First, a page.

Is Twitter a good venue for customer service?
While I’ve seen it work, the problem is that if your non-social media customer service sucks, your social media customer service will just suck more.
I’ve written about customer service before and the companies I’ve called out for poor customer service did so in both the traditional space of “call-in telephone support” and requests for assistance on Twitter. On the other hand, those that do customer service well on the phone also tend to do it well on Twitter.
What’s happening is that customer service executives at companies with iffy customer service are seeing all the positive press that companies with stand-out customer service are getting for their success on Twitter. This leads them to hiring a social media consultant to teach them how to use Twitter for customer service. It’s like having a Twitter customer service account is just another buzz word for the “follow me” corporate world.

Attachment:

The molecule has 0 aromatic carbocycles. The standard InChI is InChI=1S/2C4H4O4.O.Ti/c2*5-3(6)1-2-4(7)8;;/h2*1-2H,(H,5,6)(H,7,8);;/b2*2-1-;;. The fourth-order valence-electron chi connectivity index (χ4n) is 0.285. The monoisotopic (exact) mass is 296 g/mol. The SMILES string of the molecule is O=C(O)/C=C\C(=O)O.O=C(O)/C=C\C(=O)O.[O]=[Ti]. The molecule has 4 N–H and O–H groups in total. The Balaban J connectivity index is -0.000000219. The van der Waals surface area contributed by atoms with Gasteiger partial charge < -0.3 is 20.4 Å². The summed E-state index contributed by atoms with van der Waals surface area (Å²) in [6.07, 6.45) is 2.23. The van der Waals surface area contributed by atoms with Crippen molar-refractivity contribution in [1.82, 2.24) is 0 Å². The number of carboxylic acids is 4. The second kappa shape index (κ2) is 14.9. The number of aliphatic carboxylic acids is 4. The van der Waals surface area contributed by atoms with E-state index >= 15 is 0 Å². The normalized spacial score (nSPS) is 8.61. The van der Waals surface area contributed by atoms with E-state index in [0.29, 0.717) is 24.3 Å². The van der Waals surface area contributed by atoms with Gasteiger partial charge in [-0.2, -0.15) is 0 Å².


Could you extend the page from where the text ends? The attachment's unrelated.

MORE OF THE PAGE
If you don’t have the culture of Zappos, you can’t be Zappos. If you aren’t Joe Sorge and the team he’s built at AJ Bombers, don’t try and copy their Twitter success. Build you own. Twitter is like the telephone; it’s just a vehicle for communication.
Sure, you can take proactive steps on Twitter that you couldn’t do elsewhere. The real key is listening to and filtering the social media chatter. For example, are you utilizing the search capabilities of Twitter to monitor for use of you company name? You should search not just for your Twitter handle, but for your company name or product names as well. That’s how a big brand’s customer service account found me recently. I mentioned I was having trouble with their brand and they tweeted back. So far, that’s about all they’ve done right but the jury is still out so I won’t name the brand right now.
How’s Twitter working out for you as a customer service venue?